The events have an eerie aura of deja vu. In 1956, when the West was distracted by the Suez crisis, the Soviet Union marched on Budapest to put down a reformist Hungarian government. Now, when the world is preoccupied with a possible war in the Persian Gulf, tens of thousands of elite Soviet paratroopers are fanning out to the country's seven most rebellious republics. Their stated assignment is to round up military draft evaders. But their mission seems more a matter of intimidating independence-minded political leaders from Estonia to Armenia.
If bloody clashes break out, Soviet President Mikhail Gorbachev's perestroika will be dealt a staggering blow, jeopardizing nearly six years of efforts to open the Soviet Union to the West and attract billions of dollars in Western aid and trade credits.
WESTERN SUPPORT. So far, the U. S. and German governments, both of which are strong supporters of Gorbachev, don't expect that to happen. A Bonn official says Germany won't react to Gorbachev's use of paratroops to track down draft dodgers. It wouldn't tolerate a military crackdown on would-be secessionists, but the official doesn't expect Moscow to go that far. "Gorbachev is still in power, and he doesn't favor the use of force," the official says. "He is tied to his promise to renegotiate with the republics and bring forward democracy."
Similarly, the Bush Administration, which has just approved $900 million in farm credits to the Soviets, seems unwilling to go beyond public condemnations of the Soviet military action. That may in part reflect fear of losing Soviet support for U. S. intervention in the Persian Gulf. But if there are violent conflicts or mass arrests in the Soviet Union, the Bush-Gorbachev summit scheduled for Feb. 11 would likely be postponed.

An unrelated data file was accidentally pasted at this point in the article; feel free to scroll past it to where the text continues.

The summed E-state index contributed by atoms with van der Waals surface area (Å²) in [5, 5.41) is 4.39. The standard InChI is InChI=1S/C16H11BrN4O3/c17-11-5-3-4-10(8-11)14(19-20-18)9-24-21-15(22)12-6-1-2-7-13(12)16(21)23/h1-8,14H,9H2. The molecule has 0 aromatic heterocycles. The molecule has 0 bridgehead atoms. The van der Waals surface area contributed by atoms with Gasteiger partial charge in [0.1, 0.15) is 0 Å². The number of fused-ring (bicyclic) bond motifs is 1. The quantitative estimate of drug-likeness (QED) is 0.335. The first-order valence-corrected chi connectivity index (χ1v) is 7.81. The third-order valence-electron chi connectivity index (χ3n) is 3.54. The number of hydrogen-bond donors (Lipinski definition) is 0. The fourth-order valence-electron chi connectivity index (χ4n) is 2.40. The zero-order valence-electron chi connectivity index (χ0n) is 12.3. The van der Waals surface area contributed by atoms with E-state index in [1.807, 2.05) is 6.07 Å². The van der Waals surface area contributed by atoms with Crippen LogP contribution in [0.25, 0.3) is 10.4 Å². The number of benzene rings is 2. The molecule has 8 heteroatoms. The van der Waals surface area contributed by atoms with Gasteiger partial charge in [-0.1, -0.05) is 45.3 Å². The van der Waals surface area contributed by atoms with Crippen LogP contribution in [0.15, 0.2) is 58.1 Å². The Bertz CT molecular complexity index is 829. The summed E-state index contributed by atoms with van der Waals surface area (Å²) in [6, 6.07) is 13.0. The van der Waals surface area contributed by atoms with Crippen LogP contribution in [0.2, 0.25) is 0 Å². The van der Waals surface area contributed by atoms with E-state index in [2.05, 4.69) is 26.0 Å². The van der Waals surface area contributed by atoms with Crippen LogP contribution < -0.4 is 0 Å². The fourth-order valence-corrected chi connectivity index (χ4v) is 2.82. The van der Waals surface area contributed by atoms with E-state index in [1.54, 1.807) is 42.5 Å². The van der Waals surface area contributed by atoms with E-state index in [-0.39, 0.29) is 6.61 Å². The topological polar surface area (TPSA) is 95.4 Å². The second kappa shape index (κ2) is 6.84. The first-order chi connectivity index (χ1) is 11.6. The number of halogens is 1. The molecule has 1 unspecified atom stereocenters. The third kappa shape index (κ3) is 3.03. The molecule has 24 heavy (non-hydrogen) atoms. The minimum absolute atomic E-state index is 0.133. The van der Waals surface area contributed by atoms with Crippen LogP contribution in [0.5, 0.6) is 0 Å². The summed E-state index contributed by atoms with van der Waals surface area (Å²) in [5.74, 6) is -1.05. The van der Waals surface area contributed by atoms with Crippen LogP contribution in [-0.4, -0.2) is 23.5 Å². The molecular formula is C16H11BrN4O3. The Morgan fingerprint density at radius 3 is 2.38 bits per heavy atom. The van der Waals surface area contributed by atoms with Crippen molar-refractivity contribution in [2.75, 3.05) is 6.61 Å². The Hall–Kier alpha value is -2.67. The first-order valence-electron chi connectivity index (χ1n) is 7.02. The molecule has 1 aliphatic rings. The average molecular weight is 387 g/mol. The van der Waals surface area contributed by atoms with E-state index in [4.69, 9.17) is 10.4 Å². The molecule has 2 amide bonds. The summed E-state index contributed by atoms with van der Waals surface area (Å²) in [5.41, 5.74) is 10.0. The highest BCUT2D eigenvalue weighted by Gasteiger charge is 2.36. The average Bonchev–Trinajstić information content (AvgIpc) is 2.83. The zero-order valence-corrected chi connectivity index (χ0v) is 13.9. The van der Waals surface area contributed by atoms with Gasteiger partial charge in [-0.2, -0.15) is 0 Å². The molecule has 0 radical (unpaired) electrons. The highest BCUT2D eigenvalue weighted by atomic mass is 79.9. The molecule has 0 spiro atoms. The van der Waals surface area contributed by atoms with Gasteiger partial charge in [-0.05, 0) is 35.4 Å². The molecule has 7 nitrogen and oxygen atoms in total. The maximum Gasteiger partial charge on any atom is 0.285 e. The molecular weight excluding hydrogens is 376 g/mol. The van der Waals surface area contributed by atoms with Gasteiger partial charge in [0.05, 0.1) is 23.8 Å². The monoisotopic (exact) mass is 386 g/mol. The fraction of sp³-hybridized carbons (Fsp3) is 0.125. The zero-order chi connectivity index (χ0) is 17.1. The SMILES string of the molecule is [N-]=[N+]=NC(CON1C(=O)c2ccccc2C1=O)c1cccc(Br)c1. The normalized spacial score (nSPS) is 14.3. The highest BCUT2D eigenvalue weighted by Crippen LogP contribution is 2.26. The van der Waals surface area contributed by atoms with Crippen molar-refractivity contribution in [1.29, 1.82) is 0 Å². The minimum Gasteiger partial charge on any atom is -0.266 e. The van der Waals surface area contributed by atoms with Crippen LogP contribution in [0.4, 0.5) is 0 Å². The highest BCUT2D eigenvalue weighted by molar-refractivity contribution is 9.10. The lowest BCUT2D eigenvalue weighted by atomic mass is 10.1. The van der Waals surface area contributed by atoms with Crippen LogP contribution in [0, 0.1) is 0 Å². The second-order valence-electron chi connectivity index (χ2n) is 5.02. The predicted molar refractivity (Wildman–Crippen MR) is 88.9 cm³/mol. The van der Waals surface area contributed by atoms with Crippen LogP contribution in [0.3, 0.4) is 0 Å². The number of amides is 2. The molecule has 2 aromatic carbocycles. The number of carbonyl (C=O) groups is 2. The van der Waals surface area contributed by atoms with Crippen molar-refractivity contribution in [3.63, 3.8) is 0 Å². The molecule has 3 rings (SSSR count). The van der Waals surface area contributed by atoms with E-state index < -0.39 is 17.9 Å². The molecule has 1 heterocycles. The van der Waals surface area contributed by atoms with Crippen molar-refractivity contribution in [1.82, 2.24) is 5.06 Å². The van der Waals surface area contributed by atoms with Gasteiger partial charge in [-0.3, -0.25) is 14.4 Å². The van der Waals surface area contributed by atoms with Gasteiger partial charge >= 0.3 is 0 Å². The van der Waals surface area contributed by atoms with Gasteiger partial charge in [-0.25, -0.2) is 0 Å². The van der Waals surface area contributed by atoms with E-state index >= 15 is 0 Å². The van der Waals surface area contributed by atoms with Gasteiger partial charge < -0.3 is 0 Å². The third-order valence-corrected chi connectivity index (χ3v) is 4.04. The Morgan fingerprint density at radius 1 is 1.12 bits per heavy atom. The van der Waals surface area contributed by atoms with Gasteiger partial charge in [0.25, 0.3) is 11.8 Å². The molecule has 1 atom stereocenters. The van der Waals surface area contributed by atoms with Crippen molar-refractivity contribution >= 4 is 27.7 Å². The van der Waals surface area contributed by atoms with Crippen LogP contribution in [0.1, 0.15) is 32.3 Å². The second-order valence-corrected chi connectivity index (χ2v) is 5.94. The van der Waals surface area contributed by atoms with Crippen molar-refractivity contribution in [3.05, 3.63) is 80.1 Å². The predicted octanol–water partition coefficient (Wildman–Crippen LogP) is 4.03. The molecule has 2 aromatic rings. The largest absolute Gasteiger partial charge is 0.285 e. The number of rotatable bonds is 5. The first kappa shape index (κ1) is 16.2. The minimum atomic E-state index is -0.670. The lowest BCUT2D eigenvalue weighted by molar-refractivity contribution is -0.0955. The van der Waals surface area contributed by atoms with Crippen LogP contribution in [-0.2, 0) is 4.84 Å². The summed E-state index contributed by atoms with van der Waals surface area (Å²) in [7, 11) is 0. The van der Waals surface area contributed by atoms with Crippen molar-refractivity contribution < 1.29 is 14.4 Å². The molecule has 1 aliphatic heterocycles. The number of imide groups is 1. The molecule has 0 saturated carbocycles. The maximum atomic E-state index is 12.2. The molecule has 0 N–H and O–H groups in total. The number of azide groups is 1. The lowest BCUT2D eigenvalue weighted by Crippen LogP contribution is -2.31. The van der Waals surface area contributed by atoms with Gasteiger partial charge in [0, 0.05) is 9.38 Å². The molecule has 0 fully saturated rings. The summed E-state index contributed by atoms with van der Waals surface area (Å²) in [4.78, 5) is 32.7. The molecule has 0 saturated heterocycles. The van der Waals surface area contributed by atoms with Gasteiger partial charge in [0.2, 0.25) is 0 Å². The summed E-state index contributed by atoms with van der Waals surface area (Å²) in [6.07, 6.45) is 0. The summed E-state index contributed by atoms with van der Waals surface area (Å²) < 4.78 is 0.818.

Gorbachev's move follows two months of increasingly tough actions aimed at placating the Soviet right wing. He replaced a moderate national police chief with hardliners from the KGB and army. And at diplomatic sessions, sources say, military men have been shoving aside moderates from the Foreign Ministry--whose top official, Eduard A. Shevardnadze, resigned in December, warning of a coming dictatorship.
In Latvia and Estonia, secessionists fear that Gorbachev is seeking to impose emergency presidential rule and quash their bids for independence entirely. Says Alexei Grigoriev, editor of Riga's radical Baltic Times newspaper: "This is all part of a long-term strategy to destabilize the situation and end the popular-front government."
VIOLENT RIOT. Probably not by coincidence, when the paratroops arrived in the Lithuanian capital of Vilnius on Jan. 8, a violent demonstration outside the parliament building forced the breakaway republic's government to resign.
That crisis showed how fragile the republics' capacity and will for political and economic reform still is. Prime Minister Kazimiera Prunskiene and her Cabinet resigned because the Lithuanian parliament refused to accept a package of price hikes and subsidy cuts. Ironically, Prunskiene had followed a more moderate policy toward independence than Lithuanian President Vytautas Landsbergis. But she came under fire for not creating a big enough social safety net to cushion the shock of reforms.
In Lithuania and other Soviet republics, tensions are likely to keep rising as troops go door-to-door seeking out draft evaders. "Gorbachev," says Kestutis Girnius, a Soviet expert at Radio Free Europe in Munich, "is wise enough not to risk all-out condemnation by the West and doesn't need a bloody crackdown to undercut the authority of the government." But with such a massive military sweep under way in the republics, the chances for a miscalculation are great.